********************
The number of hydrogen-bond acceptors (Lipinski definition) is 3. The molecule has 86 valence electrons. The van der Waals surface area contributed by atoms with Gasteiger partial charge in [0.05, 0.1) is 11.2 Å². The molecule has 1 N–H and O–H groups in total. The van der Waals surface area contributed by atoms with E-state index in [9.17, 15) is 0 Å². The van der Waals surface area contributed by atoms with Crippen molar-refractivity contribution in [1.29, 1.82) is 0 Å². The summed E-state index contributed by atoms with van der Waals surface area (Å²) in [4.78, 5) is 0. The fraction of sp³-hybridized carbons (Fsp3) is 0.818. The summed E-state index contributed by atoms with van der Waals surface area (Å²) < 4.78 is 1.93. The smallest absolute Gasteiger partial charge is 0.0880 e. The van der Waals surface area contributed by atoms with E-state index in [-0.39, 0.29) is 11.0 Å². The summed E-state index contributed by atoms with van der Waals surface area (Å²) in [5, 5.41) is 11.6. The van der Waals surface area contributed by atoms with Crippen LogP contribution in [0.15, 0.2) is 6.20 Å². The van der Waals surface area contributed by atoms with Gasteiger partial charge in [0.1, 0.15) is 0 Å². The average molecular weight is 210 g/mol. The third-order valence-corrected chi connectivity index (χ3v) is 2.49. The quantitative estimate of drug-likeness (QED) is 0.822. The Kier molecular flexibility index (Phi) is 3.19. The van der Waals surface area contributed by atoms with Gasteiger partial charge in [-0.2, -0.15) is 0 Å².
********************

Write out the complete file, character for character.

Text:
The number of hydrogen-bond acceptors (Lipinski definition) is 3. The molecule has 86 valence electrons. The van der Waals surface area contributed by atoms with Gasteiger partial charge in [0.05, 0.1) is 11.2 Å². The molecule has 1 N–H and O–H groups in total. The van der Waals surface area contributed by atoms with E-state index in [9.17, 15) is 0 Å². The van der Waals surface area contributed by atoms with Crippen molar-refractivity contribution in [1.29, 1.82) is 0 Å². The summed E-state index contributed by atoms with van der Waals surface area (Å²) in [4.78, 5) is 0. The fraction of sp³-hybridized carbons (Fsp3) is 0.818. The summed E-state index contributed by atoms with van der Waals surface area (Å²) < 4.78 is 1.93. The smallest absolute Gasteiger partial charge is 0.0880 e. The van der Waals surface area contributed by atoms with E-state index in [-0.39, 0.29) is 11.0 Å². The summed E-state index contributed by atoms with van der Waals surface area (Å²) in [5, 5.41) is 11.6. The van der Waals surface area contributed by atoms with Crippen LogP contribution in [0.15, 0.2) is 6.20 Å². The van der Waals surface area contributed by atoms with Gasteiger partial charge in [0.1, 0.15) is 0 Å². The average molecular weight is 210 g/mol. The third-order valence-corrected chi connectivity index (χ3v) is 2.49. The quantitative estimate of drug-likeness (QED) is 0.822. The Kier molecular flexibility index (Phi) is 3.19. The van der Waals surface area contributed by atoms with Gasteiger partial charge in [-0.2, -0.15) is 0 Å².